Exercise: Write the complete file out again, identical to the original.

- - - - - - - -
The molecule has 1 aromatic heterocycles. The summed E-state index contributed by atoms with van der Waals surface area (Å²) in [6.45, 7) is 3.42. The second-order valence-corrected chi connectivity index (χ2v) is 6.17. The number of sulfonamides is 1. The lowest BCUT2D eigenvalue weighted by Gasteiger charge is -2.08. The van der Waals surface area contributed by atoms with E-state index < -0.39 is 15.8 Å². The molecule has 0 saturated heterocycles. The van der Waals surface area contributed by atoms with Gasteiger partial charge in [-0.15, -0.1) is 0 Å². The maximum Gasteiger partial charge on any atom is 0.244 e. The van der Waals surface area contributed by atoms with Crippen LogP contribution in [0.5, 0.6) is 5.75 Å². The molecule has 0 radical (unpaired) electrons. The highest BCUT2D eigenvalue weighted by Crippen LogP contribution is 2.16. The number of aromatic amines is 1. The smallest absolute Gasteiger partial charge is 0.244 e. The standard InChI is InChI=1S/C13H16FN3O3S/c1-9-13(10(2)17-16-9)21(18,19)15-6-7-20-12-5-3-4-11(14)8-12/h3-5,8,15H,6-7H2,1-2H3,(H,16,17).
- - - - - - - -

The molecule has 1 aromatic heterocycles. The summed E-state index contributed by atoms with van der Waals surface area (Å²) in [6.45, 7) is 3.42. The second-order valence-corrected chi connectivity index (χ2v) is 6.17. The number of sulfonamides is 1. The lowest BCUT2D eigenvalue weighted by Gasteiger charge is -2.08. The van der Waals surface area contributed by atoms with E-state index < -0.39 is 15.8 Å². The molecule has 0 saturated heterocycles. The van der Waals surface area contributed by atoms with Gasteiger partial charge in [-0.15, -0.1) is 0 Å². The maximum Gasteiger partial charge on any atom is 0.244 e. The van der Waals surface area contributed by atoms with Crippen LogP contribution in [0.5, 0.6) is 5.75 Å². The molecule has 0 radical (unpaired) electrons. The highest BCUT2D eigenvalue weighted by Crippen LogP contribution is 2.16. The number of aromatic amines is 1. The smallest absolute Gasteiger partial charge is 0.244 e. The standard InChI is InChI=1S/C13H16FN3O3S/c1-9-13(10(2)17-16-9)21(18,19)15-6-7-20-12-5-3-4-11(14)8-12/h3-5,8,15H,6-7H2,1-2H3,(H,16,17).